If Paris is an oyster then Pigalle has long been its grit. From Toulouse-Lautrec via Josephine Baker to the Moulin Rouge, this sliver of the 9th arrondissement has spent decades synonymous with vice. Growing up there “was sometimes a little scary,” says Stéphane Ashpool, a lifelong resident.
Over the past few years, the neighbourhood has become somewhat hipsterfied. It’s easier to get a flat white than into a fight these days. Strip clubs have been converted into modish cocktail bars. And thanks to Ashpool, a new generation thinks Pigalle has little to do with the pursuit of dissolute living and everything to do with desirable clothing.
That’s because Pigalle is also the name of the shop and fashion label Ashpool founded in 2008 with a €50,000 ($56,400) bank loan and, more importantly, the support of friends from the neighbourhood: on its first day of business the little store on Rue Monnier had 500 visitors.
Ashpool’s brand has since found fame thanks to his basketball-themed sportswear collections for Nike and the custom of stars such as Rihanna and A$AP Rocky. When both performers were pictured wearing his Pigalle-logo T-shirts, says Ashpool, “I enjoyed a boom, but I was a bit trapped too. Everyone wanted to have that logo because it is easy to recognise and sell – fast money. However I was working towards something else, which is to try and become a proper designer.”
Pigalle’s fashion shows, presented during the Paris menswear collections, are unlike anything else in the city. Instead of professional models, they feature Ashpool’s friends and family; regulars include his two younger half-brothers, members of the kids basketball team Ashpool coaches, artists, actors and DJs from Pigalle, and even his godfather Larry, who has the swagger of Cab Calloway about him. Instead of an anonymous catwalk, the shows are always presented against an archetypal Parisian backdrop and there is an element of performance. For this autumn’s collection, entitled “Eros”, Ashpool’s men preened and primped themselves – not a little narcissistically – on stage in a Pigalle theatre while wearing sensually textured soft tailoring and sportswear in pastel colours. For next spring’s collection, “The Wedding”, held in the gardens of the Musée de Montmartre, Ashpool’s regulars crunched down a gravel path in pastel-accented but overwhelmingly white variations of the Pigalle wardrobe. It climaxed with the marriage (non-binding) of Ashpool to his girlfriend of two years, Marissa Seraphin.
This emphasis on performance, says Ashpool, is the product of a childhood spent watching his Serbian mother, Doushka, perform as a ballet dancer. Now 74 and a regular staffer in Pigalle’s store, she has also worked as dancer at the Moulin Rouge and as an instructor to fashion models on the art of the sinuous walk. In Ashpool’s clothing, the emphasis on texture is informed by the work of his father, John, a Canadian artist “currently somewhere in a forest in Quebec” who met Ashpool’s mother when working on the costumes for a production she was dancing in. “I love to put people on the stage,” says Ashpool. “And every time I start a collection I try and think of a simple idea that will touch people, that they can relate to whoever they are. Whether it is Bruno or a kid of 16.”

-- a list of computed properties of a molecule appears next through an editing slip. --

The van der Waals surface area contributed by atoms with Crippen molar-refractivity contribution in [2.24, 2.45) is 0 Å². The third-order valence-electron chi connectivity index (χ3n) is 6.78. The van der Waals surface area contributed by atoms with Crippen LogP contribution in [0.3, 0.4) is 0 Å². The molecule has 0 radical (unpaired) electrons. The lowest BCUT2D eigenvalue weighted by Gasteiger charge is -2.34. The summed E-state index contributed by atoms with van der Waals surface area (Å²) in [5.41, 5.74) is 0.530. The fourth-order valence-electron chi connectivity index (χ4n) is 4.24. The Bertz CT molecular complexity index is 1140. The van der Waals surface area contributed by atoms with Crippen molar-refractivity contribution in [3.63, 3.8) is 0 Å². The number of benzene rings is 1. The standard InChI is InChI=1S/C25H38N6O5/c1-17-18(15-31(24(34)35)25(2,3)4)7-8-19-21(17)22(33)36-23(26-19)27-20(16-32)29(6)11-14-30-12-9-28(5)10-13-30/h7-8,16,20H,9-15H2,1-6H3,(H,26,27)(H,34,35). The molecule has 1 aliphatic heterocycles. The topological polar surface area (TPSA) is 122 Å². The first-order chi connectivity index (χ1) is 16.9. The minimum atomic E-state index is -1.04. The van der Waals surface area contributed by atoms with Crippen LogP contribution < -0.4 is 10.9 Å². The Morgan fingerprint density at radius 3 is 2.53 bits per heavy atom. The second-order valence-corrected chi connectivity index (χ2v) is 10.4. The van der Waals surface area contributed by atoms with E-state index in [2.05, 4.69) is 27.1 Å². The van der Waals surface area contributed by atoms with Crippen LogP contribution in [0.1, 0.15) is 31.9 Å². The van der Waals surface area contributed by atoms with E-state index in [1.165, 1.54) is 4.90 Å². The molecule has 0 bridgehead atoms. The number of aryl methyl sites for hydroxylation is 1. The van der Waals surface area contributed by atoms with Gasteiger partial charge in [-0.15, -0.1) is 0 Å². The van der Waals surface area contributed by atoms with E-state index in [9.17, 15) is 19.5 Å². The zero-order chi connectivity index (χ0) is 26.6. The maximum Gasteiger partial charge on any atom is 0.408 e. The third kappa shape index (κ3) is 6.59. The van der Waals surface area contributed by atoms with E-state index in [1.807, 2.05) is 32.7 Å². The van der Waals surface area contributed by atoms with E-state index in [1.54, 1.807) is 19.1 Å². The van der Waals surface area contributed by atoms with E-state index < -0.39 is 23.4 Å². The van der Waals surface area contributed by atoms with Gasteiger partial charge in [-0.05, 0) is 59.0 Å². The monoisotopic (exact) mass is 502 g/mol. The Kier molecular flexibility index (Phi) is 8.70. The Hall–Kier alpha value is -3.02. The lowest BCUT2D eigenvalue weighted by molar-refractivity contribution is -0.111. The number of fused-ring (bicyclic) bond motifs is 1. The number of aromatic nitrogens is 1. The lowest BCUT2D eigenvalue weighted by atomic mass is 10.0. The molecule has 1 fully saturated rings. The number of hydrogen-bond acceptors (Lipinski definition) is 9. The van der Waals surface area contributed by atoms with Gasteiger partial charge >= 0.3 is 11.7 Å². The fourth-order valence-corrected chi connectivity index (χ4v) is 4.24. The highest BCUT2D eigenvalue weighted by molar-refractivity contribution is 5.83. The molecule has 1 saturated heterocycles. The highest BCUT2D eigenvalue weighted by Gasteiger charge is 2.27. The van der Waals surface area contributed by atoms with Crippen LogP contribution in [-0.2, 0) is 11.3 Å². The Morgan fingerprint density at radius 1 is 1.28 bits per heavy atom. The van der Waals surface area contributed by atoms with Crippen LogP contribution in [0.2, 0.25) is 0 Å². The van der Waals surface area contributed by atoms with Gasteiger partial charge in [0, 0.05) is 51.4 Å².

That “Bruno” is Bruno Pavlovsky, the president of fashion at Chanel. In 2015 Pigalle was named winner of the ANDAM prize, an award whose chief trophy – €250,000 apart – has been the mentorship of the executive who oversees the business of France’s largest privately owned fashion house. Consequently the last two collections have seen a subtle Chanel-ification of Pigalle: tracksuits in the Wedding collection featured panels of lace hand-sewn in Chanel ateliers, while coats in the Eros love-athon were garnished with Chanel plissé. And with Pavlovsky’s encouragement, Ashpool has just taken possession of a former glass factory in La Chapelle which he intends to turn into a new atelier.
“This is the biggest project of my life,” he says. “As well as producing the clothes for Pigalle, we plan to find other young designers and help them start. And we want to bring young people into the business – I’m thinking about people like the kids I train in basketball – and show them that they can find careers working in fashion. Perhaps one day we can produce special items for Chanel? That would be amazing.”
Half entrepreneur, half flâneur, Ashpool is shaping a fashion label that reflects the ethnically diverse, sportswear-uniformed, rough-edged reality of the neighbourhood in which he was incubated. If he wasn’t determined to sell his clothes only from his own shops – he now has two in Paris and one in Tokyo – Pigalle would already be much bigger. “We need to be independent,” he insists. “I just want to have my own stores – my own bakery – from which I sell my stuff for the best possible price. At the end of the day all you need to find is the right amount of money that allows you to live, but without giving too much to the government!”
So Pigalle the brand will stay in Pigalle the neighbourhood. Both are changing fast, says Ashpool. “I am very happy with the development of the city. I certainly don’t miss the streets being full of fighting and prostitution. And we live our village life in Paris, just like always.”